Veep assures of Navy’s readiness to fight maritime crimes

Obangame Express 2015 Closing 6The Ghana Navy is well trained and adequately prepared and resourced to combat all forms of maritime crimes on the high seas and in Ghanaian territorial waters, Vice President Paa Kwesi Bekoe Amissah-Arthur, said in Accra Friday.

He cited the rescue of the crew of a Nigerian oil tanker, MT Mariam by the Ghana Naval Ship Blika that was hijacked by pirates and their eventual arrest with large catche of assorted arms and ammunition some weeks ago, as an example of the readiness of the country’s Navy to deal with maritime crimes like piracy, robbery on the sea, arms and drugs smuggling and illegal fishing.

“A Ghanaian registered fishing vessel, MV Lurong Yuan YU 917, was also hijacked and a number of the crew killed, but through the collaborative efforts of four ECOWAS navies, the vessel was eventually released and escorted to safety,” he said.

Vice President Amissah-Arthur said these at the closing ceremony of the 2015 Multinational Maritime Exercise dubbed, ‘Obangame Express 2015’, at the Ghana Armed Forces Command and Staff College at Teshie, near Accra.

The fifth annual event involved West and Central African navies, as well as European and South and North American navies.

The week-long naval exercise, which took place on the high seas and led by the United States, was aimed at building the capacities of the navies in the sub-region to maintain safe and secure maritime environment in the Gulf of Guinea and in their individual territorial waters.

The exercise was also to share information between the maritime partners in the ECOWAS, the Economic Communities of Central African States (ECCAS) and International Maritime Organisation (IMO) and other maritime stakeholders to ensure sufficient and effective handling of information and data.

The Vice President, also the chairman of the Armed Forces Council, thanked the United States for facilitating the exercise and governments of the 22 participating countries, the international organisations and the two regional groupings of ECOWAS and ECCAS for a successful programme in Ghana as host.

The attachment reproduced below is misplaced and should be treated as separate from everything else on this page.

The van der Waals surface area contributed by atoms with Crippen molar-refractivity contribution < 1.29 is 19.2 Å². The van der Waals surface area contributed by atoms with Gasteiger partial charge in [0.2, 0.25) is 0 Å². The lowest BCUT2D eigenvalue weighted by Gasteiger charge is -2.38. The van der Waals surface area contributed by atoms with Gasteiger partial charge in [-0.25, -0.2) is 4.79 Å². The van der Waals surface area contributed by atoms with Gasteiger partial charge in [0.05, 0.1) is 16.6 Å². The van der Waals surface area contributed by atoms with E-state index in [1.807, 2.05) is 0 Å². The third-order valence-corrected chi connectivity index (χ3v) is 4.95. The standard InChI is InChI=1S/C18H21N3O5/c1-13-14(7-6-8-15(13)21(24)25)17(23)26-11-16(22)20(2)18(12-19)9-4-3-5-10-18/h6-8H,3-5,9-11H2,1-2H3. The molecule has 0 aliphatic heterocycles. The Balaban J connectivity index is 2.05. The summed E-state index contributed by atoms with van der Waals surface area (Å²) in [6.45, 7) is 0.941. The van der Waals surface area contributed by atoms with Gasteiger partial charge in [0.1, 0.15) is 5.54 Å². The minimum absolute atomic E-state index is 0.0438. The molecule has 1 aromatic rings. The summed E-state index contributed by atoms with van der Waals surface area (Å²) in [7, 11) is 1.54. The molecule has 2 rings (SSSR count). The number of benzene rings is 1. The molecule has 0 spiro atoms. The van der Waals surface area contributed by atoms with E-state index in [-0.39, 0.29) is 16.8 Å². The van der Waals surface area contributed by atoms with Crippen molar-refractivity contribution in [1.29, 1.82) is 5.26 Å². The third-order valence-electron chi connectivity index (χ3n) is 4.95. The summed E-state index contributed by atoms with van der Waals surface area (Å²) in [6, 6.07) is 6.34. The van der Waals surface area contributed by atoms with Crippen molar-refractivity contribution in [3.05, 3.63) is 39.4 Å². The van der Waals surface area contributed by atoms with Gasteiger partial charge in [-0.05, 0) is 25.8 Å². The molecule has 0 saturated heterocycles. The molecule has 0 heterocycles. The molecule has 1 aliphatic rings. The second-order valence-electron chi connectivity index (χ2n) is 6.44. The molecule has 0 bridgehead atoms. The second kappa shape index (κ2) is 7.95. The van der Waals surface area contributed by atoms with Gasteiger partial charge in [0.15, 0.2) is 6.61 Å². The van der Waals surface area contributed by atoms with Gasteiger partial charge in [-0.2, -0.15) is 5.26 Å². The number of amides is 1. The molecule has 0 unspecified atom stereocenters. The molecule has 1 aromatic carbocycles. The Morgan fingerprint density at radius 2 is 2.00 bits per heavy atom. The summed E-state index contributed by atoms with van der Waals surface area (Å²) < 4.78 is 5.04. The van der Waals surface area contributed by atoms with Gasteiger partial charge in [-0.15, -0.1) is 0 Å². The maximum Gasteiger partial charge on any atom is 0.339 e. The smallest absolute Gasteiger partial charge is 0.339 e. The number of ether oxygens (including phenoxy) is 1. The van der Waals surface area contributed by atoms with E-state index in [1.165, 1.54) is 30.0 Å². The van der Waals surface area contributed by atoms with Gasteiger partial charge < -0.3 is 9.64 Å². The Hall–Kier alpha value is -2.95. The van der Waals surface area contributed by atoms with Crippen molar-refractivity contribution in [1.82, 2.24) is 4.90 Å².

Vice President Amissah-Arthur noted that Ghana and other countries sharing the Gulf of Guinea had come under severe threat of illegal activities including human trafficking and unregulated and unreported fishing.

“No nation can combat maritime crime alone,” he said stressing that, it was imperative for a collaborative effort of countries to ensure free maritime trade.

The US Deputy Chief of Mission Patricia Alsup, described the Gulf of Guinea as the life blood of the Maritime African nations more than ever before adding that the sea had the potential of providing for its neighbouring nations in a multitude of ways.

Unfortunately, she stated that from time immemorial, there were those that use the sea to exploit resources and take advantage of unpatrolled waters.

She said the United States would continue to partner with countries around the world to fight global crimes such as maritime crimes in the Gulf of Guinea.

By Norman Cooper

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